HGA Architects and Engineers recently completed phase one of design work for the new West Valley Campus at College of the Desert in Palm Springs, California, which will be one of the most energy-efficient college campuses in the country. The plan includes a 60-acre solar farm that will be leased to a third-party operator to produce power for the school. In addition to energy production, the comprehensive plan calls for a number of energy conservation techniques that will help the school become a model for sustainability research.
College of the Desert is a two-year community college with about 3,400 full-time students that is located in the Coachella Valley. Renewable energy production will be a major focus of the school’s curriculum, and the school’s expansion will include new labs for solar panel and wind turbine engineering. Outside of the classroom, the new West Valley campus will provide an educational model for creating new and innovative approaches to sustainability.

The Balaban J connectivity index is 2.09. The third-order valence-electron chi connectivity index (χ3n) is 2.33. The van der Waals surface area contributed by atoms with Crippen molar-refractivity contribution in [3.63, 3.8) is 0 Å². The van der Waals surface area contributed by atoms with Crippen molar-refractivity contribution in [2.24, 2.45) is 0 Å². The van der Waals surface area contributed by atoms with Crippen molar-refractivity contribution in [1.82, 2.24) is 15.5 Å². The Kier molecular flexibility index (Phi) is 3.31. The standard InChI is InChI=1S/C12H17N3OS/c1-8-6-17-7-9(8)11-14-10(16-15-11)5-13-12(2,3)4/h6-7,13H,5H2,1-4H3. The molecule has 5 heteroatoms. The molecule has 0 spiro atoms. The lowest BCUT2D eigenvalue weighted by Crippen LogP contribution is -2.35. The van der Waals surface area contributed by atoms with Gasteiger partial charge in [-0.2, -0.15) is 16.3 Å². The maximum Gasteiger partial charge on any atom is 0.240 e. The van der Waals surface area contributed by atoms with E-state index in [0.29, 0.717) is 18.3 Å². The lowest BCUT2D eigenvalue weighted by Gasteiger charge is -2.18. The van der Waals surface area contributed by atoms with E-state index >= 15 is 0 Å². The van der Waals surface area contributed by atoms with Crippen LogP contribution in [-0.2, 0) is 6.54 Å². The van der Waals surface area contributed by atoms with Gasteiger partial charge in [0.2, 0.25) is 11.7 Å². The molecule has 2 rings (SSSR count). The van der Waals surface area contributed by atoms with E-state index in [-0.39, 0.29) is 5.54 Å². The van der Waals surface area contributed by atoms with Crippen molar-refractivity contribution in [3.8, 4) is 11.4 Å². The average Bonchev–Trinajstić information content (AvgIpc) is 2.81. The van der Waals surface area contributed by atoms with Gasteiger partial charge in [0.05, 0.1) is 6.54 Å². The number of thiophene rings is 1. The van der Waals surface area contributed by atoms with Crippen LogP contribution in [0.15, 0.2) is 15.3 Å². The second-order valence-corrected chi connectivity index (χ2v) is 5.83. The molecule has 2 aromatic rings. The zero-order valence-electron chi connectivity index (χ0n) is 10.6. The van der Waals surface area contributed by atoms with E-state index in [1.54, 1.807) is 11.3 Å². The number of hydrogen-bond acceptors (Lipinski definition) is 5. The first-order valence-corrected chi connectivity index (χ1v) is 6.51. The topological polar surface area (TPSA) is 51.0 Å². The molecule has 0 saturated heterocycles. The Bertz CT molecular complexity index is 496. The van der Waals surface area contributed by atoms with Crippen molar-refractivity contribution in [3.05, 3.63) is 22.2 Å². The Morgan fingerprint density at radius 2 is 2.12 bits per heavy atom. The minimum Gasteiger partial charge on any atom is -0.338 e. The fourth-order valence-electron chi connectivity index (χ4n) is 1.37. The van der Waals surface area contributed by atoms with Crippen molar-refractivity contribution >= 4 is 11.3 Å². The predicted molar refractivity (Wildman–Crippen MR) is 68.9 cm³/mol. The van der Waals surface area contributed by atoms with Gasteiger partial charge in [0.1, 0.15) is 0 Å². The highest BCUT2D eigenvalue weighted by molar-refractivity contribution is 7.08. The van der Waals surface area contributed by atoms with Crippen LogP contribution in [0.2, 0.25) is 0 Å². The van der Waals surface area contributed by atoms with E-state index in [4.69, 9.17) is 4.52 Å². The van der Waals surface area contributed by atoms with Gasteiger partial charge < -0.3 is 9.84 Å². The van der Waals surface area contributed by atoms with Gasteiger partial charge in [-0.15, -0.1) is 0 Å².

“The plan emphasizes energy production along with substantial conservation and energy efficiency, waste recovery and biomimicry in partnership with green industries and educational initiatives,” explain HGA in a press release. “The campus will consider the site’s unique ecology and natural resources to create a national model for sustainable research and teaching that supports the local economy and educational needs in the Coachella Valley.”
College of the Desert is partnering with Southern California Edison to build a 60-acre solar farm next to the campus to provide for the school’s energy needs. At the center of the campus there will be a manmade arroyo (a dry riverbed), which will collect rainwater and lead it to a retention pond, where it will be stored and used for irrigation. Perforated metal panels will be used on the facades of new buildings to allow gentle breezes to naturally cool the buildings. Other sustainable design features will include façades that minimize heat gain, shading and daylighting techniques, energy-efficient mechanical systems, and native landscaping.